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Klyuchevskaya Volcano

Klyuchevskaya Volcano

A thick plume of brown ash streamed southeast from the summit of the Klyuchevskaya Volcano on Russia’s far eastern Kamchatka Peninsula on June 3, 3007, when the Moderate Resolution Imaging Spectroradiometer (MODIS) on NASA’s Terra satellite captured this photo-like image.

The volcano’s status had just been downgraded from “red,” meaning that the volcano is either erupting or will soon erupt, putting significant amounts of ash into the atmosphere, to “orange,” meaning that activity at the volcano is elevated, but it isn't putting very much ash into the atmosphere. This color code was devised to advise airline pilots of the risk of flying over a volcano. Since fine volcanic ash can clog jet engines and shut them down, pilots avoid plumes of volcanic ash. Klyuchevskaya’s May eruption had diverted several flights away from the North Pacific, reported the Alaska Volcano Observatory.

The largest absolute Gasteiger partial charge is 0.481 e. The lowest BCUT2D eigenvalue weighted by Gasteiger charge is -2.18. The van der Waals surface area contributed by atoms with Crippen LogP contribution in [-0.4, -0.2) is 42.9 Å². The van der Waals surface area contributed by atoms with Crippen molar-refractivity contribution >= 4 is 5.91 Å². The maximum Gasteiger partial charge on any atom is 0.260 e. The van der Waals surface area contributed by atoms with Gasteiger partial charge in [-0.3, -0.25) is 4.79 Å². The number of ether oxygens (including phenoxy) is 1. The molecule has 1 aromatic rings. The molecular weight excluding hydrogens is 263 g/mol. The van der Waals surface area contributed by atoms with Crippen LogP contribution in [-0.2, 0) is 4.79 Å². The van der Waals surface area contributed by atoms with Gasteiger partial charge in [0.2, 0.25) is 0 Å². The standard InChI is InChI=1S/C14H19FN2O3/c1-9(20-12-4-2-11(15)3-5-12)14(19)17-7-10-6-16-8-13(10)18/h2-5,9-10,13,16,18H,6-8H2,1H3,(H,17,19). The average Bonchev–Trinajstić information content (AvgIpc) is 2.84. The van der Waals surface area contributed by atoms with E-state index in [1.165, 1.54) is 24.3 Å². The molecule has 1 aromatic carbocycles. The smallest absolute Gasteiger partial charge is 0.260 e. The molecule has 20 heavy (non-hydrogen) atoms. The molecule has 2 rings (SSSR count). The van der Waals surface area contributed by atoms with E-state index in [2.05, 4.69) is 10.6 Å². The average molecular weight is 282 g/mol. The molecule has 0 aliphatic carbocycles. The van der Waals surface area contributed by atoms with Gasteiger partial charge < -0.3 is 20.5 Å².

On June 3, when this image was taken, the explosive activity had subsided somewhat, but the volcano was still highly active. In the large image, Klyuchevskaya’s northern neighbor, Sheveluch, also shows signs of activity. A red box marks the location of a hot spot on the volcano’s peak, hot lava extruding from the top of the dome, according to the Kamchatkan Volcanic Eruption Response Team. The MODIS Rapid Response System provides daily images of the volcano.

NASA images courtesy the MODIS Rapid Response Team at NASA GSFC.